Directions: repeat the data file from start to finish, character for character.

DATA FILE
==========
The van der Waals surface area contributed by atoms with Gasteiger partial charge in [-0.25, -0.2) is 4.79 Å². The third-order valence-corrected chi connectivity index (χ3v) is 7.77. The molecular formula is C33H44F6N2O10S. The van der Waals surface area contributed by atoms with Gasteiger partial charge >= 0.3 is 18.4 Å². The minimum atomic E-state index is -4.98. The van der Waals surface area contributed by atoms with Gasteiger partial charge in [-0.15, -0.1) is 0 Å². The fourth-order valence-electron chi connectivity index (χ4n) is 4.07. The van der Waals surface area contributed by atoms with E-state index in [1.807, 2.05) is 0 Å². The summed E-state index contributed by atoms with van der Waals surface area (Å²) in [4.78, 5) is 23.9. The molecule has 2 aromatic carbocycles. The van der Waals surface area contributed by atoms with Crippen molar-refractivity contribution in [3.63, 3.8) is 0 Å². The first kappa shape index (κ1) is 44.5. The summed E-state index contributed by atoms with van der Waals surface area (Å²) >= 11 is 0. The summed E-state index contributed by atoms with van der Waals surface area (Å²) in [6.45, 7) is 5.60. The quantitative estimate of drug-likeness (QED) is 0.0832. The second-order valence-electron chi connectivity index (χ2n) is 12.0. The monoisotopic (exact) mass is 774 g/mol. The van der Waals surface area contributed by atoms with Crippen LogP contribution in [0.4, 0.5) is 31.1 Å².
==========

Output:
The van der Waals surface area contributed by atoms with Gasteiger partial charge in [-0.25, -0.2) is 4.79 Å². The third-order valence-corrected chi connectivity index (χ3v) is 7.77. The molecular formula is C33H44F6N2O10S. The van der Waals surface area contributed by atoms with Gasteiger partial charge >= 0.3 is 18.4 Å². The minimum atomic E-state index is -4.98. The van der Waals surface area contributed by atoms with Gasteiger partial charge in [-0.15, -0.1) is 0 Å². The fourth-order valence-electron chi connectivity index (χ4n) is 4.07. The van der Waals surface area contributed by atoms with E-state index in [1.807, 2.05) is 0 Å². The summed E-state index contributed by atoms with van der Waals surface area (Å²) in [4.78, 5) is 23.9. The molecule has 2 aromatic carbocycles. The van der Waals surface area contributed by atoms with Crippen molar-refractivity contribution in [3.63, 3.8) is 0 Å². The first kappa shape index (κ1) is 44.5. The summed E-state index contributed by atoms with van der Waals surface area (Å²) >= 11 is 0. The summed E-state index contributed by atoms with van der Waals surface area (Å²) in [6.45, 7) is 5.60. The quantitative estimate of drug-likeness (QED) is 0.0832. The second-order valence-electron chi connectivity index (χ2n) is 12.0. The monoisotopic (exact) mass is 774 g/mol. The van der Waals surface area contributed by atoms with Crippen LogP contribution in [0.4, 0.5) is 31.1 Å².